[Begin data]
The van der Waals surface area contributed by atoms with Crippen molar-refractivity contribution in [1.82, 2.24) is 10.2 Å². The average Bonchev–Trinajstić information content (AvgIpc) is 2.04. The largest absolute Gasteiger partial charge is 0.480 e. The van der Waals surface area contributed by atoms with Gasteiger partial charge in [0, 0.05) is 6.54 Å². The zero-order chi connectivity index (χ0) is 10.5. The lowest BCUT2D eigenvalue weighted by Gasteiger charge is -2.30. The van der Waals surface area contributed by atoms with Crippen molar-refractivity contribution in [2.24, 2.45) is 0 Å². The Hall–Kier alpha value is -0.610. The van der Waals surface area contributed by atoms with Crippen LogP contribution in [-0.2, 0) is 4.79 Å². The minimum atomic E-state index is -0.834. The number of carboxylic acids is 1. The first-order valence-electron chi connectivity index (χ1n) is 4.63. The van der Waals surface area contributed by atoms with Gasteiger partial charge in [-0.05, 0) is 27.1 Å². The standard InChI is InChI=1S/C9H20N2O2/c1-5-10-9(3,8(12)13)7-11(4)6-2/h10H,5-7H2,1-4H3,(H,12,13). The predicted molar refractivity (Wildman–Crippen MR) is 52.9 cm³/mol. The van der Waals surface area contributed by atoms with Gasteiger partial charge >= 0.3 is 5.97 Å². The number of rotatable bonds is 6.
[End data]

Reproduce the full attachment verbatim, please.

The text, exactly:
The van der Waals surface area contributed by atoms with Crippen molar-refractivity contribution in [1.82, 2.24) is 10.2 Å². The average Bonchev–Trinajstić information content (AvgIpc) is 2.04. The largest absolute Gasteiger partial charge is 0.480 e. The van der Waals surface area contributed by atoms with Gasteiger partial charge in [0, 0.05) is 6.54 Å². The zero-order chi connectivity index (χ0) is 10.5. The lowest BCUT2D eigenvalue weighted by Gasteiger charge is -2.30. The van der Waals surface area contributed by atoms with Crippen molar-refractivity contribution in [2.24, 2.45) is 0 Å². The Hall–Kier alpha value is -0.610. The van der Waals surface area contributed by atoms with Crippen LogP contribution in [-0.2, 0) is 4.79 Å². The minimum atomic E-state index is -0.834. The number of carboxylic acids is 1. The first-order valence-electron chi connectivity index (χ1n) is 4.63. The van der Waals surface area contributed by atoms with Gasteiger partial charge in [-0.05, 0) is 27.1 Å². The standard InChI is InChI=1S/C9H20N2O2/c1-5-10-9(3,8(12)13)7-11(4)6-2/h10H,5-7H2,1-4H3,(H,12,13). The predicted molar refractivity (Wildman–Crippen MR) is 52.9 cm³/mol. The van der Waals surface area contributed by atoms with Gasteiger partial charge >= 0.3 is 5.97 Å². The number of rotatable bonds is 6.